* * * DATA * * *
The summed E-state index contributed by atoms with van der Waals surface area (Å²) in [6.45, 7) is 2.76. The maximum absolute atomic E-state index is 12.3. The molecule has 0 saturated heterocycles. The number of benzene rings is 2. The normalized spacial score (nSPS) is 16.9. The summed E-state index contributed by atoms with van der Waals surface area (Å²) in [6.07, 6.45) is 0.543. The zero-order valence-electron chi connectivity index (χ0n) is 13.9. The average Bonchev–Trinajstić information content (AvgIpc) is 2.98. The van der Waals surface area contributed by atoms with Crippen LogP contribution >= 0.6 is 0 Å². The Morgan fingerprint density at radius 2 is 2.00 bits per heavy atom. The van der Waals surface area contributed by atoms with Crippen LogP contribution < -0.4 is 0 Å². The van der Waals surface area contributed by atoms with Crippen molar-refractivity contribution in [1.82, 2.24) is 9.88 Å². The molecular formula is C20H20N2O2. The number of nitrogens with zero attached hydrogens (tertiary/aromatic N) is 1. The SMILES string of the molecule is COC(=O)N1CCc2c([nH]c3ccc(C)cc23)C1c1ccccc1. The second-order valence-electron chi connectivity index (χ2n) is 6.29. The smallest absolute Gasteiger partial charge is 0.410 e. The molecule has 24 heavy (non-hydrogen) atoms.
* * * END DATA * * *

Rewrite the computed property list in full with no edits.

The summed E-state index contributed by atoms with van der Waals surface area (Å²) in [6.45, 7) is 2.76. The maximum absolute atomic E-state index is 12.3. The molecule has 0 saturated heterocycles. The number of benzene rings is 2. The normalized spacial score (nSPS) is 16.9. The summed E-state index contributed by atoms with van der Waals surface area (Å²) in [6.07, 6.45) is 0.543. The zero-order valence-electron chi connectivity index (χ0n) is 13.9. The average Bonchev–Trinajstić information content (AvgIpc) is 2.98. The van der Waals surface area contributed by atoms with Crippen LogP contribution >= 0.6 is 0 Å². The Morgan fingerprint density at radius 2 is 2.00 bits per heavy atom. The van der Waals surface area contributed by atoms with Crippen LogP contribution < -0.4 is 0 Å². The van der Waals surface area contributed by atoms with Crippen molar-refractivity contribution in [1.82, 2.24) is 9.88 Å². The molecular formula is C20H20N2O2. The number of nitrogens with zero attached hydrogens (tertiary/aromatic N) is 1. The SMILES string of the molecule is COC(=O)N1CCc2c([nH]c3ccc(C)cc23)C1c1ccccc1. The second-order valence-electron chi connectivity index (χ2n) is 6.29. The smallest absolute Gasteiger partial charge is 0.410 e. The molecule has 24 heavy (non-hydrogen) atoms.